On day 3 we woke up late and the groups had cleared out. We had the lake to ourselves. In the early morning the water was like glass and I should have been more proactive instead of sleeping in as the wind picked up as I finally got around to inflating the boat. I took out the packraft and enjoyed kayaking and sailing on lake Italy, a lake probably no one in modern history has ever kayaked (no one else would be crazy enough to carry an extra 15 lbs just to kayak at 12000ft). The packraft changed the trip into a new type of adventure and I'm so glad I brought it even though my pack started the trip around 60lbs.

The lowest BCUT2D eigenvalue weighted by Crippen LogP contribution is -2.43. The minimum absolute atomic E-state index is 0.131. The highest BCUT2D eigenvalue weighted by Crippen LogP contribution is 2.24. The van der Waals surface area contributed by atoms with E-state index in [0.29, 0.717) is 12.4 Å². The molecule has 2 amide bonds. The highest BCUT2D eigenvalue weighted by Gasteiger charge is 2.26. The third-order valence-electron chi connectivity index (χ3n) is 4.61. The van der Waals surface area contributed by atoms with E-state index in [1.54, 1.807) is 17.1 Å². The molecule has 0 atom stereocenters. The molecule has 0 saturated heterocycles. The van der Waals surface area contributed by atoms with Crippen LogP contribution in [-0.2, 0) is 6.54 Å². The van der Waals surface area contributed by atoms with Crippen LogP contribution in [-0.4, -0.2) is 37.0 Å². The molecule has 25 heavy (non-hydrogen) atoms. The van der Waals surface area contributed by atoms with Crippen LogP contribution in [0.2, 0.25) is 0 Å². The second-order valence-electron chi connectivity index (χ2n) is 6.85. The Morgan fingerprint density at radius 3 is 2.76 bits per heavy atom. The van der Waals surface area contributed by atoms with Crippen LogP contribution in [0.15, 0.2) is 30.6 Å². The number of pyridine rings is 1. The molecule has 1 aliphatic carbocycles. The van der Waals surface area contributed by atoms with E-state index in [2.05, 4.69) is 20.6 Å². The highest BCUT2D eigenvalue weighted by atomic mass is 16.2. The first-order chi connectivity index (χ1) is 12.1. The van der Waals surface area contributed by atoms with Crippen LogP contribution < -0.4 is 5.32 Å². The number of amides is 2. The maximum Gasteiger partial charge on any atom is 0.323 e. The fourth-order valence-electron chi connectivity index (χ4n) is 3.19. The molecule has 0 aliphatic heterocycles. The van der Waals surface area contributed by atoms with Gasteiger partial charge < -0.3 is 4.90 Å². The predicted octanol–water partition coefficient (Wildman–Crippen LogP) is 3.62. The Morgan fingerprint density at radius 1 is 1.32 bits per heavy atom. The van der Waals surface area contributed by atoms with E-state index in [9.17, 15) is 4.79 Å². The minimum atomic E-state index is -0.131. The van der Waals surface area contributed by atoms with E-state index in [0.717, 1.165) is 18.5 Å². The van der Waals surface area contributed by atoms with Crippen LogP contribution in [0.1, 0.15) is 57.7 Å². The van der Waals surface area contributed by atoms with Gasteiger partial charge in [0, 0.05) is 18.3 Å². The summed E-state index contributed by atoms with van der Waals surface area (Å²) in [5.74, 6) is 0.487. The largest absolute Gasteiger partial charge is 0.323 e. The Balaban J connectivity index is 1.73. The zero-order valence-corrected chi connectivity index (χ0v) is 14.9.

I was able to set up the umbrella and catch the wind just right and sailed down the whole length of the lake, though I had to paddle back through the wind it was worth the trouble. I got to see the lake from different angles I would never have had the energy to do on foot. It felt liberating but also mystical like I was engaging in the ancient spirit of the lake in ways modern humans never had; maybe no human ever had. I sailed the whole length West to East and then paddled back to camp along the southern shore. My wife was very happy to have a day off and she would need it because day 4 would be a ****.